And I think there’s interesting points to make about both. So let’s begin, shall we?

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Homebrew Introspective – Generalist Wizard

It’s been a while since I’ve posted a character option here – more so due to coincidence than any conscious decision. Plus all that nonsense with the OGL is really not ideal. But all the same, I feel examining homebrews is an interesting way of looking deeper into the philosophy and mechanics of the game.

By examining my own homebrews, I can even ensure there won’t be any angry creators coming after me! So let’s take a look, shall we?

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Dungeon Designs – The Living Vault Addendum

In the end, I really did want to go over some of the specific themes I had in mind while detailing The Living Dungeon, and so here we are! I wasn’t originally intending to do these so soon after the original articles, but I’m not in charge of the content pipeline. Come to think of it, I also don’t know who is in charge of it, or if it exists at all.

As a warning, this will include some body horror – the original iteration of this idea was intended to be an aberration-themed nightmare after all. But not all of them are. Just to make doubly sure, all the body horror options will actually have the words “body horror” in their section headers.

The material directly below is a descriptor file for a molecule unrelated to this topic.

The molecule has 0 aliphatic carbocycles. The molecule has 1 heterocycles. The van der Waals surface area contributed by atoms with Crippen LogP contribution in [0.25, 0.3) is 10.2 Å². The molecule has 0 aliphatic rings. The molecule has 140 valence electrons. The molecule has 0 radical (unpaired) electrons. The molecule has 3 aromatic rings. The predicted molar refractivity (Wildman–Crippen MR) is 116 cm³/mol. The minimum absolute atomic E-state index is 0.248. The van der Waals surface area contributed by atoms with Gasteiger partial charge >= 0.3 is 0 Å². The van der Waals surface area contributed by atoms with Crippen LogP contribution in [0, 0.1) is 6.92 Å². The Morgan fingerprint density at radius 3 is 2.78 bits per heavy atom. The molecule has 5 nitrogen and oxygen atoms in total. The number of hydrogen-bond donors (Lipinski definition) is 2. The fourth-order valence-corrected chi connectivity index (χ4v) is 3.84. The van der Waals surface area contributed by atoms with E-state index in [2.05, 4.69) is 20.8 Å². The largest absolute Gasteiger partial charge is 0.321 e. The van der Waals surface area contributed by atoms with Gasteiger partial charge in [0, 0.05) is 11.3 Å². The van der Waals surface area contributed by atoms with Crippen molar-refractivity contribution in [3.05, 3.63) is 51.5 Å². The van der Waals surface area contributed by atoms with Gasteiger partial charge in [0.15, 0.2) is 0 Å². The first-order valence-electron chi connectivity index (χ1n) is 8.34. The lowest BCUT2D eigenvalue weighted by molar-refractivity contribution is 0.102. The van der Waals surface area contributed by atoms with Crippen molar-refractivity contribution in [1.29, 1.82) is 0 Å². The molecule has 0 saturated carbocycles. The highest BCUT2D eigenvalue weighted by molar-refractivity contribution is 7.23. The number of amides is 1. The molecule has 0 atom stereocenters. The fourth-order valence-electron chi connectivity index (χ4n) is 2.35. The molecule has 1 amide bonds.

With all that out of the way, let’s dive right in!

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Dungeon Designs – The Living Vault, part 2

Welcome back to Dungeon Designs and our discussion of “The Living Vault” – a dungeon which aims to feel more alive than any other in existence. Last time, we went over the basic stats for the Living Vault as a creature and an active participant in players’ dungeon crawl. This time, though, we’re going to be focusing more on the actual “dungeon” aspects of this concept.

And don’t worry – anatomical expertise is not required because I sure don’t have any.

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Dungeon Designs – The Living Vault, part 1

Recently I’ve been brainstorming a new concept for a dungeon. Not for any particular reason – I just think it sounds cool. But I wanted to discuss it here to show off my method for making dungeons, which should be informative, entertaining, and/or horrifying.

That last option is primarily for people who have played in my games, who will presumably come away from this thinking “what the hell man, that’s how you came up with this nonsense?” To which I say… sometimes.

Other times I’m just sort of winging it.

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Ravenloft Review – Van Richten’s Guide to Halloween

For me, Halloween season started a solid couple of weeks ago. But that isn’t important right now, because what we’re here to do is prep for a Halloween of Dungeons and Dragons scares! And to do that, we’re going to review all of the Domains from the latest Ravenloft book. Not all at once, but still.

So just step on through that mist and we’ll get started. What do you mean “is the mist dangerous?” It’s mist in a Ravenloft setting.

Of course it’s dangerous.

Click through below if you dare!